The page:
Q-Learning Algorithm: replace expectation by samples

1) For an state-action pair $(s,a)$, receive: $s' \sim P\left(s' \mid s,a\right)$

2) Consider your old estimate: $Q_k(s,a)$

3) Consider your new sample estimate:

$$\text{target}\left(s'\right) = R(s) + \gamma \max_{a'}Q_k{\left(s',a'\right)}$$

4) Incorporate the new estimate into a running average [Temporal Difference or learning incrementally]:

\begin{align*} Q_{k+1}(s,a) \; \leftarrow &\; Q_k(s,a) + \alpha \; \left(\text{target}\left(s'\right) - Q_k(s,a) \right) \\ \; \leftarrow &\; (1-\alpha) \; Q_k(s,a) + \alpha \;\text{target}\left(s'\right) \\ \; \leftarrow &\; (1-\alpha) \; Q_k(s,a) + \alpha \left( R(s) + \gamma \max_{a'}{Q}_k\left(s',a'\right) \right) \end{align*}

## 4.3. How to Sample Actions (Exploration vs. Exploitation) ?¶

All the methods discussed so far had some condition like "assuming we visit each state enough"

A fundamental question: if we do not know the system dynamics, should we take exploratory actions that will give us more information, or exploit current knowledge to perform as best we can?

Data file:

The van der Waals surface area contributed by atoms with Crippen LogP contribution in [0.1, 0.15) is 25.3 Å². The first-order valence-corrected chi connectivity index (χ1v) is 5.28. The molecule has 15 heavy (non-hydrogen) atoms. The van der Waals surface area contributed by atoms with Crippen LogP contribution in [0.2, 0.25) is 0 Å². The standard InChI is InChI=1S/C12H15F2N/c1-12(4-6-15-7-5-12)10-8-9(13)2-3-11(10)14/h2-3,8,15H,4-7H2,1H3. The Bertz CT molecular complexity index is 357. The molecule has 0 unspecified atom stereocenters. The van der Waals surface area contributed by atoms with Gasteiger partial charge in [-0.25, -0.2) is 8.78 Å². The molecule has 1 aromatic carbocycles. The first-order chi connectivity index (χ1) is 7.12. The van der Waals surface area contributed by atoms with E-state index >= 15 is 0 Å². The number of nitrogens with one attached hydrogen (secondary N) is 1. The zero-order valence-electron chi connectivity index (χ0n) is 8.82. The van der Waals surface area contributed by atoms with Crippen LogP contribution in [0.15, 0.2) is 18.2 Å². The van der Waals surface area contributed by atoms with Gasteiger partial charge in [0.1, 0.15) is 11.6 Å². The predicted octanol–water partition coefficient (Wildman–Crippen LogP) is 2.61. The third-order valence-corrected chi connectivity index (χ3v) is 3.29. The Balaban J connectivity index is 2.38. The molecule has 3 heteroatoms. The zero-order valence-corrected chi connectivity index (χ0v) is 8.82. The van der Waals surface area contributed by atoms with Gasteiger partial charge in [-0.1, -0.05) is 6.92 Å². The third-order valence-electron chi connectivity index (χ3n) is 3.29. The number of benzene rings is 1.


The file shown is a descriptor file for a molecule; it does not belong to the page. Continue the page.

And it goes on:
Issue is that bad initial estimates in the first few cases can drive policy into sub-optimal region, and never explore further.

• Choose random actions ? or

• Choose action that maximizes $Q_k(s,a)$ (i.e., greedily) ?

• $\varepsilon$-Greedy: choose random action with probability $\varepsilon$, otherwise choose action greedily
$$\pi(s) = \begin{cases} \max_{a \in A} Q_k(s,a) & \text{with probability } 1 - \varepsilon \\ \\ \text{random action} & \text{otherwise} \end{cases}$$
• Want to decrease $\varepsilon$ as we see more examples

Q-Learning Properties

• Amazing result: Q-learning converges to optimal policy if all state-action pairs seen frequently enough

• With Q-learning, we can learn optimal policy without model of MDP

• This is called off-policy learning

## 4.4. Q-Learning Algorithm¶

Initialize $Q(s,a)$ arbitrarily
Repeat (for each episode):
$\quad$Initialize $s$
$\quad$Repeat (for each step of episode):
$\quad \quad$Choose $a$ from $s$ using policy derived from $Q$ (e.g., $\varepsilon$ greedy)
$\quad \quad$Take action $a$, observe $R, s'$
$\quad \quad$${Q}_*(s,a) \leftarrow (1-\alpha) \left( {Q}_*(s,a) \right) + \alpha \left( R_t + \gamma \max_{a'} {Q}_*\left(s',a'\right) \right) \quad \quad$$s \; \leftarrow \; s'$
until $s$ is terminal

# 5. Q-Learning with Gym Environment¶

• Agent interaction with environment • Examples In :
# !pip install gym

In :
import numpy as np
import matplotlib.pyplot as plt